The Sox had gone undefeated in four straight series before having a fifth slip from their grasp with one out in the ninth inning Sunday afternoon. Now they'll look to start a new run against a Detroit Tigers team that started off their season with an emphatic sweep.
Since then, however, the Tigers have been even worse than the Red Sox, leaving them at the same disappointing 23-24 record as Boston. Despite having a very potent lineup on paper, the Tigers haven't been able to reach the top of the pack in run scoring, and combined with a bipolar rotation backed up by something of an unreliable bullpen, it's led to not nearly so many wins as one would have expected out of this team.
With four games in the series, it's entirely possible that one of these teams leaves above .500, or that they both leave at 25-26. Can one disappointing team defeat the other, or is it going to be mutual misery for a pair of clubs that need to win series rather than split them?
Boston Red Sox (23-24) vs. Detroit Tigers (23-24)
Monday, May 28, 1:35 p.m. EST
Felix Doubront (4-2, 3.96 ERA) vs. Doug Fister (0-2, 1.84 ERA)
Felix Doubront was at his absolute best last time out, putting nine batters away by way of the stirkeout, and allowing just six to reach base in six innings of work. One mistake pitch cost him a home run and, eventually, the loss, but Doubront has been a pleasant surprise for the Red Sox this season, pitching very well if not for very long, as he's managed a 3.96 ERA while averaging under six innings per start.
Doug Fister's groundball tendencies have kept him alive despite the tragic infield defense the Tigers provide him with. It's not clear how long that can last, and the Red Sox have done a good job of hitting low-velocity pitchers like Fister, but he's basically the best of the best when it comes to getting by without a big arm, and there's no questioning his results.
Tuesday, May 29, 7:10 p.m. EST
Daniel Bard (4-5, 4.69 ERA) vs. Justin Verlander (5-2, 2.15 ERA)
Daniel Bard has been struggling badly in May. Still unable to place his fastball even with dramatically decreased velocity, the only thing that remains of the Daniel Bard of old is the mean break on his slider. He managed to avoid taking too much damage in his last start, but there's no reason to expect him to do the same against the Tigers if he can't get his heater under control.
Justin Verlander, on the other hand, is an absolute monster who it's surprising to see allows any runs at all. Frankly, this game is something of a punt.
Wednesday, May 30, 7:10 p.m. EST
Jon Lester (3-4, 4.72 ERA) vs. Drew Smyly (2-1, 3.14 ERA)
Jon Lester encountered a small strike zone last time out, and allowed himself to be completely ruined by it, falling behind batters and giving up gifts over the middle when the count wasn't in his favor. He's been on something of a downward trend for months now, albeit a slight one. And while it's true that it's not unusual for him to struggle out of the gate, it's getting awfully late for Lester to be offering up 7 runs in a short outing.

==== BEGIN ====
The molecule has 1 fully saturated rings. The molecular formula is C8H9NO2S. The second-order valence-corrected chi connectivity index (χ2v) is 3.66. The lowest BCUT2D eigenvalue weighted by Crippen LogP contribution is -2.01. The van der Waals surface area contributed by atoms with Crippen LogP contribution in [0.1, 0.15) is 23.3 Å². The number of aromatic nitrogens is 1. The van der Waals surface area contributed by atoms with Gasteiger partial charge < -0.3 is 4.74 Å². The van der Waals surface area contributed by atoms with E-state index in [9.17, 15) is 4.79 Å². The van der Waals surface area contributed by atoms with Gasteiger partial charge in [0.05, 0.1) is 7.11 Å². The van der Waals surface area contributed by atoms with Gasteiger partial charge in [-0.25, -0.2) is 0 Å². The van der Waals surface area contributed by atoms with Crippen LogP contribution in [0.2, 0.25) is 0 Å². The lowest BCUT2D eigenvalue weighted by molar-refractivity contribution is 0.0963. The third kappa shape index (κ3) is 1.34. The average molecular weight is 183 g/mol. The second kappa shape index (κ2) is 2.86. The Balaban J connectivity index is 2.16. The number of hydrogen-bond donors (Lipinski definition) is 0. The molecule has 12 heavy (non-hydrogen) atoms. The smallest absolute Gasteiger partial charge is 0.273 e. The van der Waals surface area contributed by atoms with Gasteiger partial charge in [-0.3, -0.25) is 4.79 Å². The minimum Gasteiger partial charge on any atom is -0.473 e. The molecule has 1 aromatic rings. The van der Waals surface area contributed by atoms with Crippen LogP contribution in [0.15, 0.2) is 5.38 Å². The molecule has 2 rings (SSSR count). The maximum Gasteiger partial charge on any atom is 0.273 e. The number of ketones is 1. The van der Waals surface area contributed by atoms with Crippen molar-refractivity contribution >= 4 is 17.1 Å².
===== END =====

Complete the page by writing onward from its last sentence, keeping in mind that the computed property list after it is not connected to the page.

Despite being in professional baseball for less than two years' time and not really playing in Triple-A, Drew Smyly has had no problems in the majors so far. The Red Sox could pose an interesting problem for Smyly, however, as his game relies on a fastball setting up a strong slider. The Sox, no slouches against the fastball themselves, happen to be the best in the game at hitting sliders.
Thursday, May 31, 7:10 p.m. EST
NESN/MLB Network, WEEI
Josh Beckett (4-4, 4.15 ERA) vs. Max Scherzer (4-3, 5.67 ERA)
When he's not giving up seven runs, Josh Beckett seems to be one of the best starters in the game, allowing just three runs over his last 21.2 innings. Still, this productivity has come against some fairly weak lineups--nothing like the bunch the Tigers will throw at him on Thursday. It was the Tigers who gave Beckett his first 7-run disaster back in the second game of the season. Hopefully he'll be angry Josh Beckett today, out for revenge and throwing fire.
If there's one thing you can be sure of with Max Scherzer, it's that he will allow some runs. The only question is how many? Scherzer has not one run-free game despite making ten starts, and has only once held his opponent to just the one. Still, mixed in there are only a few bad games, with one real disaster. Said disaster came opposite Josh Beckett in that second game of the season, allowing seven of his own to come across in 2.2 innings.